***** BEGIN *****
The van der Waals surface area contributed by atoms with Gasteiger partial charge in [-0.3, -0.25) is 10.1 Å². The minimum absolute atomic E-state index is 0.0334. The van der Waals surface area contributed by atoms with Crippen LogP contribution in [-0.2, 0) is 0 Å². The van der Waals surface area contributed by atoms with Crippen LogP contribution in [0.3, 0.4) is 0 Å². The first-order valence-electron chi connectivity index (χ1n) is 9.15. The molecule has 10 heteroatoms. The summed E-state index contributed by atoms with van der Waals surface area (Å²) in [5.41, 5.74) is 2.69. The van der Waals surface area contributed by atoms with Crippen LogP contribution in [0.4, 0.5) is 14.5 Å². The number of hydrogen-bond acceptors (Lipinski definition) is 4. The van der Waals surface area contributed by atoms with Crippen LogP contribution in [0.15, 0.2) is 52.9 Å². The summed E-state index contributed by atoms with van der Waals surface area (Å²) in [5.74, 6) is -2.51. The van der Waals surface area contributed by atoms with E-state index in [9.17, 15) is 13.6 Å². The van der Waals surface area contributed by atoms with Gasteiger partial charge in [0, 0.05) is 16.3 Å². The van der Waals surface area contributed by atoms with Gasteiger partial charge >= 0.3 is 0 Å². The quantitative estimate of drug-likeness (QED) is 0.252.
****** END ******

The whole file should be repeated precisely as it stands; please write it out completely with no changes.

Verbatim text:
The van der Waals surface area contributed by atoms with Gasteiger partial charge in [-0.3, -0.25) is 10.1 Å². The minimum absolute atomic E-state index is 0.0334. The van der Waals surface area contributed by atoms with Crippen LogP contribution in [-0.2, 0) is 0 Å². The van der Waals surface area contributed by atoms with Crippen LogP contribution in [0.3, 0.4) is 0 Å². The first-order valence-electron chi connectivity index (χ1n) is 9.15. The molecule has 10 heteroatoms. The summed E-state index contributed by atoms with van der Waals surface area (Å²) in [5.41, 5.74) is 2.69. The van der Waals surface area contributed by atoms with Crippen LogP contribution in [0.4, 0.5) is 14.5 Å². The number of hydrogen-bond acceptors (Lipinski definition) is 4. The van der Waals surface area contributed by atoms with Crippen LogP contribution in [0.15, 0.2) is 52.9 Å². The summed E-state index contributed by atoms with van der Waals surface area (Å²) in [5.74, 6) is -2.51. The van der Waals surface area contributed by atoms with E-state index in [9.17, 15) is 13.6 Å². The van der Waals surface area contributed by atoms with Gasteiger partial charge in [0, 0.05) is 16.3 Å². The van der Waals surface area contributed by atoms with Gasteiger partial charge >= 0.3 is 0 Å². The quantitative estimate of drug-likeness (QED) is 0.252.